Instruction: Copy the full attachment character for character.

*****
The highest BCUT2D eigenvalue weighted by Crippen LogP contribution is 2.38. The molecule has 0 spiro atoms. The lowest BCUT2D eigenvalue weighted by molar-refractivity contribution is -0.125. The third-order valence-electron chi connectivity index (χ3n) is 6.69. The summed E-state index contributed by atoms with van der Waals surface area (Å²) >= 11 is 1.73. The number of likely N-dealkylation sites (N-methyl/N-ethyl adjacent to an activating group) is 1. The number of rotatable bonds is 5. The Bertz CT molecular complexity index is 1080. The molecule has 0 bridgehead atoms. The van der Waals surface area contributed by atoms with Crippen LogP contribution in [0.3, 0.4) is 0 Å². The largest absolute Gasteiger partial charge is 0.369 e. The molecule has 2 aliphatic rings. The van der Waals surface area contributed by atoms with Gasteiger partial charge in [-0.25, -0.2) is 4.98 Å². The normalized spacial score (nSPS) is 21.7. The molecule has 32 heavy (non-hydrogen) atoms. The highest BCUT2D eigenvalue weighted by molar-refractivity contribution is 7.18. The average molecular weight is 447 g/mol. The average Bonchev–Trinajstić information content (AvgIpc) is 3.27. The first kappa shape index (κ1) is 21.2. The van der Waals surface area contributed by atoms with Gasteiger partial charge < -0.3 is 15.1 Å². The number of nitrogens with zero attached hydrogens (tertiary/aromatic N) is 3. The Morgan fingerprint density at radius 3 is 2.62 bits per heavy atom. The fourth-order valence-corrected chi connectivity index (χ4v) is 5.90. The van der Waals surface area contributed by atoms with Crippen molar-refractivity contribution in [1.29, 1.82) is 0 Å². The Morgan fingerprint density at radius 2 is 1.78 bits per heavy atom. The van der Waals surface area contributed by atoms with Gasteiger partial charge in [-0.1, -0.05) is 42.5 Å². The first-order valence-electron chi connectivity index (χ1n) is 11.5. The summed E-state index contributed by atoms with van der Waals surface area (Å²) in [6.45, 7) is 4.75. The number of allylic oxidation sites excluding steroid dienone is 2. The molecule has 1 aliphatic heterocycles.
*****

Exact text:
The highest BCUT2D eigenvalue weighted by Crippen LogP contribution is 2.38. The molecule has 0 spiro atoms. The lowest BCUT2D eigenvalue weighted by molar-refractivity contribution is -0.125. The third-order valence-electron chi connectivity index (χ3n) is 6.69. The summed E-state index contributed by atoms with van der Waals surface area (Å²) >= 11 is 1.73. The number of likely N-dealkylation sites (N-methyl/N-ethyl adjacent to an activating group) is 1. The number of rotatable bonds is 5. The Bertz CT molecular complexity index is 1080. The molecule has 0 bridgehead atoms. The van der Waals surface area contributed by atoms with Crippen LogP contribution in [0.3, 0.4) is 0 Å². The largest absolute Gasteiger partial charge is 0.369 e. The molecule has 2 aliphatic rings. The van der Waals surface area contributed by atoms with Gasteiger partial charge in [-0.25, -0.2) is 4.98 Å². The normalized spacial score (nSPS) is 21.7. The molecule has 32 heavy (non-hydrogen) atoms. The highest BCUT2D eigenvalue weighted by molar-refractivity contribution is 7.18. The average molecular weight is 447 g/mol. The average Bonchev–Trinajstić information content (AvgIpc) is 3.27. The first kappa shape index (κ1) is 21.2. The van der Waals surface area contributed by atoms with Gasteiger partial charge < -0.3 is 15.1 Å². The number of nitrogens with zero attached hydrogens (tertiary/aromatic N) is 3. The Morgan fingerprint density at radius 3 is 2.62 bits per heavy atom. The fourth-order valence-corrected chi connectivity index (χ4v) is 5.90. The van der Waals surface area contributed by atoms with Crippen molar-refractivity contribution in [1.29, 1.82) is 0 Å². The Morgan fingerprint density at radius 2 is 1.78 bits per heavy atom. The van der Waals surface area contributed by atoms with Gasteiger partial charge in [-0.1, -0.05) is 42.5 Å². The first-order valence-electron chi connectivity index (χ1n) is 11.5. The summed E-state index contributed by atoms with van der Waals surface area (Å²) in [6.45, 7) is 4.75. The number of allylic oxidation sites excluding steroid dienone is 2. The molecule has 1 aliphatic heterocycles.